Leigh Brasington Interview
from Northwest Dharma News, January 1997, by Gail Gokey

The following contains excerpts from an interview conducted by Steve Johnston in October 1996 in the San Francisco Bay area. In the interview, Leigh discusses the Jhanas and gives his thoughts about the meditation retreat he will be teaching in February.

What I want to teach is the Jhanas as a meditation technique and how that technique fits into the broader spectrum of sila, samadhi, pannya: morality, concentration, wisdom.

When I say "do" the Jhanas, it's more of how you don't get in their way since the Jhanas are naturally arising mental phenomena. The doing of the Jhanas consists of not blocking them from arising. It's setting up the conditions and just sitting there watching them arise.

My favorite way of thinking about the Jhanas is thinking of Manjushri, who is the Tibetan's Bodhisattva of Wisdom. He is always pictured with a sword in his hand. The sword is used to cut through the bonds of ignorance. Doing the Jhanas is sharpening the sword.

If I give you a two-by-four and a butter knife and tell you to cut your way through it, you're going to have long, hard work. If you take that butter knife and put an edge on it first, it's still going to be a lot of long, hard work, but it'll go a lot faster. That's what the Jhanas are all about. Doing the Jhanas enables you to get your ego quiet and leaves you with a mind that can much more clearly see things as they are. Then, when you begin doing your insight practice, you can do it much more efficiently. Just because you've got a sharp sword doesn't mean you're going to wield it correctly. It's very necessary to learn at least one effective insight practice.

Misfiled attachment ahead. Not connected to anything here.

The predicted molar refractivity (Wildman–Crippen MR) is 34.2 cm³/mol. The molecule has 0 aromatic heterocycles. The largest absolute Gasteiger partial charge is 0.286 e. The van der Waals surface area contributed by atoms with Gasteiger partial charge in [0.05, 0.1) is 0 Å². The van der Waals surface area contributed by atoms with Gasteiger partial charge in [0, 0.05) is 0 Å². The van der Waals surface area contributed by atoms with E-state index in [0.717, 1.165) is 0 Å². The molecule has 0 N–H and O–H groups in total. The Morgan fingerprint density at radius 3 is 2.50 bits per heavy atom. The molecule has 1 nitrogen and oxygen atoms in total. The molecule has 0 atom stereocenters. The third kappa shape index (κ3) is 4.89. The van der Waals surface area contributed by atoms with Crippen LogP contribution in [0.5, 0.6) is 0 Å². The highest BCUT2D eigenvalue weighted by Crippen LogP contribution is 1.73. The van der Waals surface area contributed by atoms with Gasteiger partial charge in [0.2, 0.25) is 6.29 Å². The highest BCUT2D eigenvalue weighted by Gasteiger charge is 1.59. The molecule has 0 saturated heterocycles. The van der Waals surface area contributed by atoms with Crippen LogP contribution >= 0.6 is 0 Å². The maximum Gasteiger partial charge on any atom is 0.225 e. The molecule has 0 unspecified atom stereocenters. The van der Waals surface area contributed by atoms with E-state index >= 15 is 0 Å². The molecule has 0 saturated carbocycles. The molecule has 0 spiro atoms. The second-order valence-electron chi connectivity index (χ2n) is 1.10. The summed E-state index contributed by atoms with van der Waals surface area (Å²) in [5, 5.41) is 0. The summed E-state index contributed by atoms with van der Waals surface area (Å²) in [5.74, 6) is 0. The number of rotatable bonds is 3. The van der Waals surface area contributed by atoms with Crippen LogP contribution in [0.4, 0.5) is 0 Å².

I prefer people to have done at least two one-week or longer meditation retreats before attending this one, and to have a close-to-daily sitting practice. Other than that, and a willingness to learn, there is probably no other requirement. I also want people who come on this retreat to realize that probably less than half the people will get into the Jhanas.

If you want to practice for the retreat, I would say sit at least for 45 minutes six days a week and be in that mode for more than a few days before you come on retreat. If you've had metta experience, you should brush that up. If you want to go in through pure concentration on the breath, you want to watch the breath in the most subtle way you can. Ven. Ayya Khema always suggests that people watch it in the nose. If you've been watching the breath in a place other than the inside the nose, it would probably be beneficial to switch to watching in the nose simply because it's going to require more concentration.

The key to getting into the first Jhana is not trying to make it happen. There's a beautiful insight that comes when you see that the first Jhana arises when you manage not to grasp, when you just let it ride.

Ayya Khema talks about the Jhanas and how they're becoming a lost art. This knowledge needs to be passed on. She thinks I have enough knowledge to pass it on. I don't know the way to the top of the mountain. I don't know how to tell people to get enlightened. I do know eight altered states of consciousness, each of which produces more concentration than the previous one. A concentrated mind is much more useful in gaining insight than an unconcentrated mind. This is all I really know. Hopefully, somebody can take their concentrated mind and gain a lot more insight than me and show me the way.

Leigh Brasington has been practicing meditation since 1985 and is the senior American student of Venerable Ayya Khema. He leads a Meditative Absorption (Jhana) retreat February 7-13, 1997, at Cloud Mountain.

 Back to Essays
Back to Leigh's Home Page Site Map                   Site Search 

Permalink http://leighb.com/intervu.htm [] Hosted by
Leigh Brasington / / Revised 16 July 12